RALEIGH, N.C. — With new online health insurance exchanges set to launch Tuesday, consumers in many Southern and Plains states will have to look harder for information on how the marketplaces work than their counterparts elsewhere.
In Republican-led states that oppose the federal Affordable Care Act, the strategy has ranged from largely ignoring the health overhaul to encouraging residents not to sign up and even making it harder for nonprofit organizations to provide information about the exchanges.
Health care experts worry that ultimately consumers in these states could end up confused about the exchanges, and the overall rollout of the law could be hindered.
"Without the shared planning and the cooperation of the state government, it's much harder for them to be ready to implement this complicated law," said Rachel Grob of the University of Wisconsin-Madison, who has studied differences in how states are implementing segments of the law.
Several of the 14 Northeast, Midwest and Western states running their own insurance exchanges have spent weeks on marketing and advertising campaigns to help residents get ready to buy health insurance. At least $684 million will be spent on publicity explaining what people need to do next and persuading the doubtful to sign up for coverage, according to data compiled The Associated Press.
By contrast, most states across the South have declined federal grants to advertise the exchanges and ceded the right to run the marketplaces themselves. And early Sunday, the Republican-led U.S. House added to legislation that would avert a partial government shutdown a one-year delay of the creation of the marketplaces. Democrats have said delaying the health care law would sink the bill, and the White House promised a veto.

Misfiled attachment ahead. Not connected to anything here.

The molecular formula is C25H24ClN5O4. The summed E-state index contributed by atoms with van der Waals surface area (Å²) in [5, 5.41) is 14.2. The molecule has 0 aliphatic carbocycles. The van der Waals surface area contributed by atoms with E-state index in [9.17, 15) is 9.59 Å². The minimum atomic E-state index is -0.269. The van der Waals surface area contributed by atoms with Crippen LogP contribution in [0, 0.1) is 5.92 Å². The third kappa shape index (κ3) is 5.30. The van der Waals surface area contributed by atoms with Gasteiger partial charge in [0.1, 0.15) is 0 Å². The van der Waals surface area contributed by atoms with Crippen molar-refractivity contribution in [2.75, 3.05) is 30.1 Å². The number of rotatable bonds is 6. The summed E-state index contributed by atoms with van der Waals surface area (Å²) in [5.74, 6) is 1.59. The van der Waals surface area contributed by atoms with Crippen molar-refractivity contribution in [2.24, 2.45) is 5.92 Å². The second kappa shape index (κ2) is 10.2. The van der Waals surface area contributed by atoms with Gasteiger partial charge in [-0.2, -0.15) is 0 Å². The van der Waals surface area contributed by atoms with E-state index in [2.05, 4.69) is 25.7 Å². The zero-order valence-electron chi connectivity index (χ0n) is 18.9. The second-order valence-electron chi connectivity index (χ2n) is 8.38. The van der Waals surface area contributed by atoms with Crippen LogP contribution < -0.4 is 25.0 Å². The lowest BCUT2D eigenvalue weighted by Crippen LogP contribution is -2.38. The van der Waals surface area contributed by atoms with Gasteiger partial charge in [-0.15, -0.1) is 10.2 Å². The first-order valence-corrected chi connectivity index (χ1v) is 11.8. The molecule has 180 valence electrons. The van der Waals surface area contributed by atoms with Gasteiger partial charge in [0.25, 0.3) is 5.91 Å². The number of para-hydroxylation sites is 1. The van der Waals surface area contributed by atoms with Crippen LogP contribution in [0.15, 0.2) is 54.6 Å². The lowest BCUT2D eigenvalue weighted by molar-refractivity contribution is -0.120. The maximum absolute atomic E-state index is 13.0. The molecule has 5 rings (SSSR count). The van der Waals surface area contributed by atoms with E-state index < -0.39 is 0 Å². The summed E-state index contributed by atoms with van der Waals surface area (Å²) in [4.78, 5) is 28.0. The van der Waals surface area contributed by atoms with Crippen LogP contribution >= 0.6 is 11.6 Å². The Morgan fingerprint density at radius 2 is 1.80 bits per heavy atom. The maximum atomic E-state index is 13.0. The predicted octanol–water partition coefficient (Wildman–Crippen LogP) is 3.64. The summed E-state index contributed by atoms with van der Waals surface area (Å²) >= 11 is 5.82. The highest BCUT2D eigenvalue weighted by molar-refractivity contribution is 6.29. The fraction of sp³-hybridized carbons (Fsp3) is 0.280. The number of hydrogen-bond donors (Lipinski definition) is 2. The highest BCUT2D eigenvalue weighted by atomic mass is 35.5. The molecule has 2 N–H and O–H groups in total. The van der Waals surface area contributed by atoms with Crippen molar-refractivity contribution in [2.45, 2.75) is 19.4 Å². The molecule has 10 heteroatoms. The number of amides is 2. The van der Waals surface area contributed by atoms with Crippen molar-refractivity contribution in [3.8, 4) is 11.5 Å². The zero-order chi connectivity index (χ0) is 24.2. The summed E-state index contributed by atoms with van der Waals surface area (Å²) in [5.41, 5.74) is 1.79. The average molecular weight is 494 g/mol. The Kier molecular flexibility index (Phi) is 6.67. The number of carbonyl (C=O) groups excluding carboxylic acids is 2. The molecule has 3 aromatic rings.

Governors from the Carolinas to Kansas have decried the exchanges and the rest of the law, which was passed by Congress in 2010 and many argue reaffirmed when voters re-elected President Obama in 2012. The Supreme Court in 2012 upheld the constitutionality of most of the law; a piece of the Medicaid expansion was an exception.
"When it came to Obamacare, we didn't just say 'no,' we said 'never,'" South Carolina Gov. Nikki Haley said last month alongside U.S. Sen. Tim Scott, whom she appointed last December when Jim DeMint resigned. "And we're going to keep on fighting until we get people like Sen. Scott and everybody else in Congress to defund Obamacare."
Others have gone beyond fiery rhetoric.
Missouri's lieutenant governor urged residents to refuse to sign up for federal health insurance, while Kansas legislators and the state's governor enacted a law symbolically declaring that residents can't be forced to buy health insurance.
In Florida, state officials ordered county health departments to bar from their property navigators hired under federal grants to explain the plan's complexities. Broward County commissioners last week ignored that ban and voted to allow navigators and other counselors into county offices, including health departments.
'We've encountered many, many issues with this, and this is a breakthrough for us to be able to go into the libraries, the health departments," said Jerson Dulis, who was trained to help enroll people in the state exchange. He works for Broward Community & Family Health Centers Inc., which received a federal grant to provide consumers understand and enroll in health insurance plans.
In places where state officials have declined to disseminate information, the work is left to nonprofit organizations and word-of-mouth among consumers.
North Carolina is among the states that have left the running of its exchange to the federal government. This year, the state refunded what remained of a $74 million federal grant that would have helped consumers and linked computers.